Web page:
My next stop was Hamer Hall. I’d been to Hamer Hall last year but decided to have another look and I’m still not very keen on the refurbishments. This time, I explored a newer section beside the Yarra River and it seemed quite at odds with the rest of the building. Perhaps it will grow on me one day, but it hasn’t yet. It feels cold and sterile.
Of all the buildings I visited, it was the Victorian Arts Centre that was the most rewarding for me on Day 1. Last year, I visited the Arts Centre and descended downstairs unto the rather bland Fairfax Studio. When I was down there, I spotted a partially-opened doorway and went inside to see a lecture being held in one of the most beautiful spaces I had yet seen. It was called the Amcor Lounge and was distinguished by the brightly illuminated glazed panels on the walls. Unfortunately on account of the lecture (which seemed nowhere near its end), I felt it would be inappropriate to roam the room to take photos, so I just took the one image and left it at that.
This year, I went down to the Fairfax Studio again and this time the door was locked but there was an Arts Centre staff member sitting on one of the couches. Since I was the only person in the room, he politely asked me how my day had been and whether I’d enjoyed Open House Melbourne. After a minute’s discussion, I decided to ask whether the Amcor Lounge would be opened-up. The staff member didn’t believe so, but got up from his chair to check the bookings. Having viewed the bookings sheet, he decided it was likely vacant and offered to open it up for me to explore!
I was let into the room, which was especially unlocked for me and allowed to spend a few minutes taking photos. The staff member patrolled the door in case he needed to quickly lock it up again. That was my treat – an Open House Melbourne exclusive!
To that generous staff member, I say “thank you”.
The Amcor Lounge is actually shaped like two triangles end-to-end with one long continuously glazed and illuminated wall that spans both portions. In addition to the artistic wall, two columns and parts of the ceiling are also illuminated. A select number of artworks have been hung on the wall and there’s a grand piano near the entrance.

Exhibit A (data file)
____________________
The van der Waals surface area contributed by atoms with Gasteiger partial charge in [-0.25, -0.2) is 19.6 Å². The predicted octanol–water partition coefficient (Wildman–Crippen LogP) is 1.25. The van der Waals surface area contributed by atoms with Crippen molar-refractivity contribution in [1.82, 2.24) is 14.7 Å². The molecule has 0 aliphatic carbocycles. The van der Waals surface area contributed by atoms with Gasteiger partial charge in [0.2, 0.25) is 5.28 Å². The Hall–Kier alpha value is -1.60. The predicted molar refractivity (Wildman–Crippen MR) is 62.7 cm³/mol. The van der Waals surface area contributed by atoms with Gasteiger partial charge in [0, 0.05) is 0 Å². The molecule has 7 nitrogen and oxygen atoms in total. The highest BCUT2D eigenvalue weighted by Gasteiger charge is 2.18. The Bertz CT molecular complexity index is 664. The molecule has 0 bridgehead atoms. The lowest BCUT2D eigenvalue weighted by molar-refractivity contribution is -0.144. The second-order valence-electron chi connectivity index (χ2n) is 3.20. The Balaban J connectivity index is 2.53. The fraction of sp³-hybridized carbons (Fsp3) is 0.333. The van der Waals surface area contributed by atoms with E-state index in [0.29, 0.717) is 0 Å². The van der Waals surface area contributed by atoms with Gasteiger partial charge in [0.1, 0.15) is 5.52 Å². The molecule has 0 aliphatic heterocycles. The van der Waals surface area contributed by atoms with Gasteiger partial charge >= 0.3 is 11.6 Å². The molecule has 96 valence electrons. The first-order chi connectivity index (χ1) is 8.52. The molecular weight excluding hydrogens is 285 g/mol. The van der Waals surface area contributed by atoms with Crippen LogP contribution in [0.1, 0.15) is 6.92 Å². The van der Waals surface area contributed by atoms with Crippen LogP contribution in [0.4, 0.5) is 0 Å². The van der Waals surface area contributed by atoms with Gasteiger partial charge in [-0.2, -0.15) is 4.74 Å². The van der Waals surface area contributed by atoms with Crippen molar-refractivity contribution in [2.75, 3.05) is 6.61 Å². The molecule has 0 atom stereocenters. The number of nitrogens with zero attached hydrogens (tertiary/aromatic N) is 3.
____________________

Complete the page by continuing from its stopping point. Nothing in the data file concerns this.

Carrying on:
Having decided that an exclusive photography session in the Amcor Lounge would be hard to beat, I decided to head home for the day and get some rest before Day 2.
Whilst I may have been disorganised on Day 1, I wasn’t going to take any chances on Day 2!
I decided that my target would be The Argus building. Tours would be limited to 10 people every half-hour, so I needed to get there early. I’d planned to arrive at 9am (for a 10am opening) but arrived at 9:15am instead. That meant that I was about 50th in line and ended-up waiting until 11:30am to get inside. But it was worth it.
It seemed to me that the Argus tours were a tad disorganised. The frequency of tours was increased to 20 minutes and 30 people were soon allowed to join (instead of the intended 10) but still the queue was extremely long. Finally, I was permitted inside the foyer (the only intact part of the interior) but even then, we stood around for 20 minutes awaiting the tour guide. Still, it provided a good opportunity to get some nice shots.
Eventually the tour commenced and we were taken upstairs to examine the fit-out. The interior will now be quite contemporary but the façade has been restored which is good. The building works are still rather incomplete, so this was a good opportunity to examine construction progress. The Argus building was constructed in the 1920’s but has sat as an abandoned ruin in Melbourne for decades. It’s nice to see it receive some love once more.
The highlight for me was looking out of what was once the General Manager’s window across to the intersection of Elizabeth and La Trobe Streets to Melbourne Central. What a view!
The tour went for approximately 30 minutes and our tour guide explained a lot about the building an answered many questions. Eventually the tour ended and we re-entered the street. The queues were still there, of course.
My next (and final) destination was Burnley College in Richmond, which happens to be my alma mater. Last year, the University of Melbourne commissioned HASSELL to build a rooftop garden which has become quite famous. Accessible from the staff tea room, it sits atop the old hall. I spent many hours in the room below that garden, completing exams in my three years at Burnley!
The garden consists of grates which serve as paths but also permit the cultivation of small plants below. The gardens themselves are bound by vivid red edging whilst timber decking provides additional walking space. It really is most impressive, all of it.
I also took the opportunity to examine the rest of the site (which hasn’t changed too much from when I studied there in the late 1990’s). I rather enjoyed walking around the Burnley gardens as well.
After that, I decided to call it a day and head home. For me, Open House Melbourne 2014 was very different to previous years. Examining a rooftop garden and a tram shed offered a very different experience to what I’ve had in the past, but I enjoyed the event thoroughly.